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Nell Gwynn - who originally sold oranges in the precincts of the Drury Lane Theatre, became an actress at the age of only fifteen, through the influence of her first lover, the actor, Charles Hart, and also of Robert Duncan, a guards officer who had an interest in the theatre's management. Her first recorded appearance on the stage was in 1665, as Montezuma's daughter, Cydaria, in Dryden's Indian Emperor, a serious part to which she was not well. In the following year, however, she played Lady Wealthy in James Howard's comedy The English Monsieur. The diarist, Samuel Pepys, was apparently delighted by the performance from "pretty, witty Nell", but went further upon seeing her as Florimel in Dryden's Secret Love, or the Maiden Queen, : "so great a performance of a comical part was never, I believe, in the world done by Nell her merry part as cannot be better done in nature" (25th March 1667). Nell's success brought her other leading roles: Bellario, in Beaumont and Fletcher's Philaster; Flora, in Rhodes's Flora's Vagaries; Samira, in Sir Robert Howard's Surprisal. Nell Gwynne excelled in the delivery of the risqué, but fashionable, prologues and epilogues of the time, but her success as an actress was largely due to John Dryden, who wrote characters especially for her, having made a study of her airy and irresponsible personality. In her early teens, Nell Gwyn was engaged to sell oranges at the King's Theatre. Her natural wit and complete lack of self-consciousness caught the eye of the actor Charles Hart and others, and Dryden wrote plays to exploit her talents as a comic actress.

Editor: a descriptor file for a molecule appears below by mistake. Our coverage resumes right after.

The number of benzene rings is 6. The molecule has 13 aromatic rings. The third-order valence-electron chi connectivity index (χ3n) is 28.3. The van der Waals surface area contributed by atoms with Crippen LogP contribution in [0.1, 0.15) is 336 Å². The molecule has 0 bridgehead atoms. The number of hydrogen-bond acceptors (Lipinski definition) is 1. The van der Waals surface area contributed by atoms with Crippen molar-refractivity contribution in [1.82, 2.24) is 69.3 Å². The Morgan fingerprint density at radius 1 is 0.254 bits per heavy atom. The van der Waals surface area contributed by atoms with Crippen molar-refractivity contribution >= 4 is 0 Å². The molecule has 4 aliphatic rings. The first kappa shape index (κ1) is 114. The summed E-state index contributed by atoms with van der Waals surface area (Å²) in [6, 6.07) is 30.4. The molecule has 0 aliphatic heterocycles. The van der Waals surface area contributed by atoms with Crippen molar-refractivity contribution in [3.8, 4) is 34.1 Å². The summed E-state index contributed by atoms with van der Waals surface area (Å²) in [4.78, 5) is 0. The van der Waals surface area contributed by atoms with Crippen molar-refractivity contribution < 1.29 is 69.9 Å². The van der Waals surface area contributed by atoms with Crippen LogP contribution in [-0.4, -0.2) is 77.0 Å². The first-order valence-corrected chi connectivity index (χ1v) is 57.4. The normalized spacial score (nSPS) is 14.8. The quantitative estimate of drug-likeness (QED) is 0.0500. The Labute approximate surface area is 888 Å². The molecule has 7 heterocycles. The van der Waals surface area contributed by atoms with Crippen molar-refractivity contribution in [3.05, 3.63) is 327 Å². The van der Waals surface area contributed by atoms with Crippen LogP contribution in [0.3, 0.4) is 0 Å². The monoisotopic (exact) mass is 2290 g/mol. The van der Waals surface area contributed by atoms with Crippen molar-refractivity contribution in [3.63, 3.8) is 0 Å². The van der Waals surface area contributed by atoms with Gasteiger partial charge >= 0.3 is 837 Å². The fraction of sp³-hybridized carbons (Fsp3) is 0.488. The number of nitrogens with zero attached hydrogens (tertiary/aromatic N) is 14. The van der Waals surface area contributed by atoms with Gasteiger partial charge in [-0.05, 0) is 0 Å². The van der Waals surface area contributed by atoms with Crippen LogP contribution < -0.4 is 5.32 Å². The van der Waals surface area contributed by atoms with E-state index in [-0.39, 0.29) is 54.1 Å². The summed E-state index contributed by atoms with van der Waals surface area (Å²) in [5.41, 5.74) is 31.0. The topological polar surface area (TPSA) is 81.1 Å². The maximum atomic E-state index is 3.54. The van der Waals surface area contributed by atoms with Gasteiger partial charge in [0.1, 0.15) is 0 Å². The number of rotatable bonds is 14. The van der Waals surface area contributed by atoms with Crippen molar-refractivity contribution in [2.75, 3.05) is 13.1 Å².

She became Charles Hart's mistress, she called him Charles the First, and was then passed to Charles Sackville, Lord Buckhurst, whom she dubbed Charles the Second, and later the King, calling him her Charles the Third.

Lady Castlemaine (Barbara Palmer) had been Charles' mistress for many years when he became enamoured of Nell.

The Restoration brought the innovation of actresses on the London stage, and Nell managed, in spite of her illiteracy, to join their ranks and become one of the most celebrated comediennes of the time, featuring in bawdy comedies often in saucy 'breeches' roles, acting in plays by John Dryden and George Villiers among others. Nell came to the attention of Lord Buckhurst and was soon and briefly his kept mistress. In 1668 Nell became the mistress of Charles II, provided with a house in Pall Mall. She gave birth to two sons; the first acknowledged and eventually made Duke of St Albans and the second almost certainly the king's too. Charles died in 1685, and Nell only survived him by two years, expiring on November 14 1687, the one-time orange seller having a funeral at which the Archbishop of Canterbury preached. King Charles was the monarch of England from 29th May 1660 to 6th February 1685. Charles I, his father was executed after the English Civil War. Subsequently, England, Scotland and Ireland became united republic under Oliver Cromwell. It was only in 1651, that he was crowned King of Scots. Charles II had a tumultuous relation with the Parliament, though he took care to see that there was no open hostility. The affair continued, though it had rough patches. Charles II died on 6th February 1685. Nell died on 14th November 1687 after suffering two paralyzing strokes earlier. She was only 37. Thus, ended one of the famous royal romances in the history of England and this romance of King Charles II and Nell Gwynn makes very interesting study of the peccadilloes of English aristocracy.When Charles II died in 1985, Nell was deeply in debt. Charles pleaded on his deathbed "Let not poor Nelly starve". Charles' successor, James II, paid off all Nell's debts and gave her a pension, upon which she lived, taking no more lovers in tribute to the king's memory, until she died on 14th November 1687.

At her funeral, the Archbishop of Canterbury preached a sermon based on Luke 15:7. 'There will be more joy in heaven over one sinner who repents than over ninety-nine righteous persons who need no repentance'. Nell is buried in the church of St Martin-in-the-Fields, London.